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The Buzz Around Town- October 24
Christina Winch
Christina Winch
It’s almost my bedtime on Monday evening. I just got back from a quick two-day trip to Seattle for my cousin’s wedding, and I need to write my editorial. I thought about this on the plane today, but nothing was really jumping into my mind about what to write about. It’s not fun having writer’s block when we have a deadline. I think I have decided on a couple things I want to share with you this week about different things in the agriculture industry—World Dairy Expo and traffic safety.
    Let’s start with World Dairy Expo. The first week of October every year hundreds of exhibitors from across the United States and Canada make their way to Madison with thousands cattle to walk the colored shavings in the coliseum. This cattle show is equivalent to the World Series or Super Bowl. The best of the best have worked hard all year to compete against each other to win the champion banner. Not only is there a cattle show, there are numerous other competitions going on as well.
    I feel it’s important to talk about this because of the success that Fennimore area exhibitors had at the 2019 World Dairy Expo. Michael Maier of Lazy M Farm in Stitzer showed the Intermediate Champion Female of the International Milking Shorthorn show. Wesley Winch showed the Reserved Junior Champion Brown Swiss of the Junior Show.
    I can’t put into words what it was like sitting in the stands watching Wesley and Louisiana win. The smile on his face, the holding of our breath as we waited, the thrill of excitement as the judge shook his hand, and the excitement of seeing your son achieve something only a few ever do are just a memory now.
    Randy and Wesley also competed in the youth fitting contest where they placed second and third. The Fennimore FFA Dairy Judging team was 18th overall. When locals have success at the big dance, we should all share in their celebration.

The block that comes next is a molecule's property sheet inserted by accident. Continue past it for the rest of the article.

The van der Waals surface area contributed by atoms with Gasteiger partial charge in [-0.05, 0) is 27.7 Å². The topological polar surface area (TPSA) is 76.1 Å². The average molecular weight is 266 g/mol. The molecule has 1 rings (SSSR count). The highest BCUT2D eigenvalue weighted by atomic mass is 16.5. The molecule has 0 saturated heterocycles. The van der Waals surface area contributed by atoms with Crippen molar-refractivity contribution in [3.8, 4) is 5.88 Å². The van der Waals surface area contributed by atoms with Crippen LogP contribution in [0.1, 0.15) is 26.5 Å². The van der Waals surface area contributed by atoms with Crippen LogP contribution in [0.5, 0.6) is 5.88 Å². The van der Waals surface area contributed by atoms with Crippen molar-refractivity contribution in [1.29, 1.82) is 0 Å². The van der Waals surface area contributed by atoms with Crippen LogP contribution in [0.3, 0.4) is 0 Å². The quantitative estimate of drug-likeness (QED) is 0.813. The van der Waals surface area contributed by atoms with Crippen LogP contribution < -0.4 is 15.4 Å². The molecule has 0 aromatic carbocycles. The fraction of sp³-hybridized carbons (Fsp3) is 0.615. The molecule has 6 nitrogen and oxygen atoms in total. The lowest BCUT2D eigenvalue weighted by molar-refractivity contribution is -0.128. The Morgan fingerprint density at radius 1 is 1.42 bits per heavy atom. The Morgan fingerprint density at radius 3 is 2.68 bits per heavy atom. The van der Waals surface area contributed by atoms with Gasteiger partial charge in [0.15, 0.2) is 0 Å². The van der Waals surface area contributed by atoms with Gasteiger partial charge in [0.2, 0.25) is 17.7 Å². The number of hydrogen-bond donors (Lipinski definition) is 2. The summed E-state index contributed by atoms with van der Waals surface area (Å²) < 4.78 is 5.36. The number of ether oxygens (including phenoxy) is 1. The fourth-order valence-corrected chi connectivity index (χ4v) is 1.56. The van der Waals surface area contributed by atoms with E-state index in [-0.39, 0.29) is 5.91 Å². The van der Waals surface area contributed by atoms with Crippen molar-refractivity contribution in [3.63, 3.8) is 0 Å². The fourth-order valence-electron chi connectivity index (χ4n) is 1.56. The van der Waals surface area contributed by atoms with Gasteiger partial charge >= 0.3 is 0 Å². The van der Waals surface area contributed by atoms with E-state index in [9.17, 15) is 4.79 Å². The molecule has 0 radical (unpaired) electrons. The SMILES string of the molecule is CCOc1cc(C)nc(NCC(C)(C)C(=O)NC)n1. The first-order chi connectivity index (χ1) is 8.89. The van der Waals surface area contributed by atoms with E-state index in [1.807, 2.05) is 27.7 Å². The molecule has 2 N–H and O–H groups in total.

My second topic—traffic safety during harvest season. I have gone off on soap boxes before and talked to you about the rules of the road regarding farm machinery on the road. Just like when the first snow falls every year we need the yearly reminder on how to drive in the winter weather, I think the same is true when rural communities see more equipment on the roads during peak season. I shared this story on my Facebook page a couple weeks ago, but I feel it warrants for more people to be aware of the situation.
    Farming along Highway 18 poses a lot of challenges for us. When heading home we have to make a left hand turn onto the highway and then a left hand turn unto our road. We are literally only on the highway 1/2 a mile, but that half a mile scares me every time. There are just enough small hills that make it dangerous.
    When hauling manure, moving hay, and moving equipment we try hard to be respectful of the travelers by working to keep the road clean. We don’t overfill the manure spreaders, for example. However, this fall that proved difficult. We had a couple nice days when the sun was shining but the fields were muddy. It was all hands on deck to get the corn silage chopped before it rained again. A tractor and chopper box got stuck twice! This caused us to leave more mud on the highway than normal.
    We knew this mud was on the highway. We also knew that it was packed down and hard making it challenging to go back and scrape off. A couple days after we finished it started raining a little. About 9:45 p.m. we got a call from the sheriff’s department. That little bit of rain had made that mud slick. Slick enough to cause a slide off and a second close call. So in the dark, Pete drove the skid loader and I followed with flashers on onto the highway to go scrape up our mess. Unfortunately the officer had to leave on another call. I sat along the highway with my flashers on to warn drivers. I also witnessed numerous semis and cars just fly past me and come close to the skid steer.
    I share this story for two reasons:
    1. Treat mud and debris on the road like you would ice in the winter time. Slow down and be careful.
    2. If a car is sitting along the road with flashers on, SLOW DOWN. They may not be broken down, they may be trying to warn you of something.

    Guess my writer’s block really wasn’t blocked after all. As I close this time, I want to remind everyone that if you have questions on agriculture or farming please talk to a farmer.